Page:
Seve Ballesteros' legend as a truly great putter lay within both the technique he used and the incredible feel with which he applied it.
Seve belonged to the golfing generation between the knock-kneed set-up of Arnold Palmer and the orthodox - perhaps somewhat robotic - square-stanced style ushered in by Nick Faldo and continued by Tiger Woods and now used by almost every player today.
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Fact file - Seve Ballesteros:
Date of birth: April 9, 1957. Claims to putting fame: Tamed
Augusta, British Open venues and
countless Ryder Cup opponents with his devastating putting
It all begins of course with the grip. Luckily for Seve, he was born with a
defect that made his right arm four inches lower than his left, and so it was
easy to adopt the conventional grip for most right-handers, the only change
being the extension of his right index finger down the shaft.
From there, the action was a simple one: swing the arms and don't involve the
Any keen golfer watching Seve Ballesteros would have noticed that his hands were always
slightly forward, allied to his weight mostly on his left side. This was
designed to promote a "forward press" movement in order to deliver the ball down
the intended line more consistently.
His trademark as a putter was having the toe of the putter slightly up, purely
for a more natural, lowered address position, much like for his full swing. In
addition to this, Seve played to his strengths and used his visual flair by
setting up with a slightly open stance to help aim the putter while looking more
down the line at the same time. An open stance like this is something you may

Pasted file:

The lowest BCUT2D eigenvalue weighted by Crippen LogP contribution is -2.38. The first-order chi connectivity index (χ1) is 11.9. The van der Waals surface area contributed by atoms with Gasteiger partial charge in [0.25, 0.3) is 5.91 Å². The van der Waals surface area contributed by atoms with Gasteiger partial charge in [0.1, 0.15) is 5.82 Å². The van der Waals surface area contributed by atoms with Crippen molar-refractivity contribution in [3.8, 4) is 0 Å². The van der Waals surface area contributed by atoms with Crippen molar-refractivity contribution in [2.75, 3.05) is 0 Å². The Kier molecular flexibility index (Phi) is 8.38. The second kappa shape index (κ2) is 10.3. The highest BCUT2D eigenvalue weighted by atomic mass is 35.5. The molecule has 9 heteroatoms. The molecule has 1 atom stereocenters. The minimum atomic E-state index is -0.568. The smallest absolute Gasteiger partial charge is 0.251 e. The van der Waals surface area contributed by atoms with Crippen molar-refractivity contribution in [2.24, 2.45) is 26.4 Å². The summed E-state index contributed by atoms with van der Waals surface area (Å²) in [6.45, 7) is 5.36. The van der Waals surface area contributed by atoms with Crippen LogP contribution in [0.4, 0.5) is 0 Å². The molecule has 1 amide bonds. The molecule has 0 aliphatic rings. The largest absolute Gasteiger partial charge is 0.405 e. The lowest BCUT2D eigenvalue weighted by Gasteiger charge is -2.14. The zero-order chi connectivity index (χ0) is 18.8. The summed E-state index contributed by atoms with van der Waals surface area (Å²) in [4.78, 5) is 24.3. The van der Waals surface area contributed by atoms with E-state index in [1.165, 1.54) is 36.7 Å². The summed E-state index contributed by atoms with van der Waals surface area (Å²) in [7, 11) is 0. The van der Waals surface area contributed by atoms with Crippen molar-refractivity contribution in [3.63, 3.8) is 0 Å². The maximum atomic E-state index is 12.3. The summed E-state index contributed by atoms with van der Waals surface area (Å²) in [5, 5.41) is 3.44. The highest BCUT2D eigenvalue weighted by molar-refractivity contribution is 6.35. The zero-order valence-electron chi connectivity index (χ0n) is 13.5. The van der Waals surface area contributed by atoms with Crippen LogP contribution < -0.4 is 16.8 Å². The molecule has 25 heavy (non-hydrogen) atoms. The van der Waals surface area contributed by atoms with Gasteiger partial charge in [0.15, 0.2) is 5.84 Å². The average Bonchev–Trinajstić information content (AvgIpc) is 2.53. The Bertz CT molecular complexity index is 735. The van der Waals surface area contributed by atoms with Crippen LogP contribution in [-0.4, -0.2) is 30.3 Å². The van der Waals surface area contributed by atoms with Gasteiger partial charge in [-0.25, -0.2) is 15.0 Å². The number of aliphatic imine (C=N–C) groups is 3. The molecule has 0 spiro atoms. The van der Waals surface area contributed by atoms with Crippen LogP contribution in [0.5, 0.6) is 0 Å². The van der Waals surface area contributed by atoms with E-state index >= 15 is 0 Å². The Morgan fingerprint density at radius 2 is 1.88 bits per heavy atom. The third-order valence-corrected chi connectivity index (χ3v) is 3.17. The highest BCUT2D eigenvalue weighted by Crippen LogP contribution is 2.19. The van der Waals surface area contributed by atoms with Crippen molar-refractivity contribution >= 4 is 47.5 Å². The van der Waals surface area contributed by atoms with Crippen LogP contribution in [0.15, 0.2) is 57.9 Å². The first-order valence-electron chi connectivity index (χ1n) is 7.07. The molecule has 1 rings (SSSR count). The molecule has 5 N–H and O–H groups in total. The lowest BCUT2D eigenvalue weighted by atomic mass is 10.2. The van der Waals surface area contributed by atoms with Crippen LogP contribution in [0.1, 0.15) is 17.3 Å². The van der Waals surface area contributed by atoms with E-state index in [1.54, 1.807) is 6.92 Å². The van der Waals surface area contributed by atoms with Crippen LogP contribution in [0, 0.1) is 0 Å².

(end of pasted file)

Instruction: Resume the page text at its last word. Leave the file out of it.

want to try if you are having trouble seeing the line. It worked for Seve,
Jack Nicklaus and countless others.
For most of his career Seve Ballesteros used the original
Ping Anser putter. For him it was
the unique sound that putts make off this model with the sound slot made off the
face gave him the feel he wanted. For Seve feel was everything. Technique was
purely secondary, and for putting that's almost certainly the right set of
There was not a whole lot of science to Seve's method. He made sure he struck
the ball at the low point of the stroke and hit the sweetspot of the putter.
That's all - the rest, and Seve's genius, lay in the supreme feel and creativity
If you use an old style Ping Anser you may not realise that the sweetspot is not
in the centre of the face, but nearer where the hosel joins the top line (you
can tell this either by the sound of the strike or tapping a golf ball along the
face until the putter stays balanced, the face neither deviating open or
Another key secret that Seve used to make short putting simpler was turning the
toe of the putter in on left-to-right putts and the heel in for right-to-left.
By doing this he was reducing the break of the putt as well as making it break
later; almost dictating the path the ball would take.
A young Bernhard Langer benefited from Seve's knowledge of putting and this
helped him through one of his first legendary bouts of the yips. At the 1980
European Open at Sunningdale, Seve the reigning British Open Champion,
approached Langer, having watched him putt from afar. Seve asked to have a go
with his putter.
He knew after just a couple of putts that Langer's putter
needed to be heavier and have a little more loft, thus providing better feel and
a truer roll without changing anything in the technique.
After an immediate trip to the pro shop, Langer went on to finish third that
week and won his first tour event two weeks later.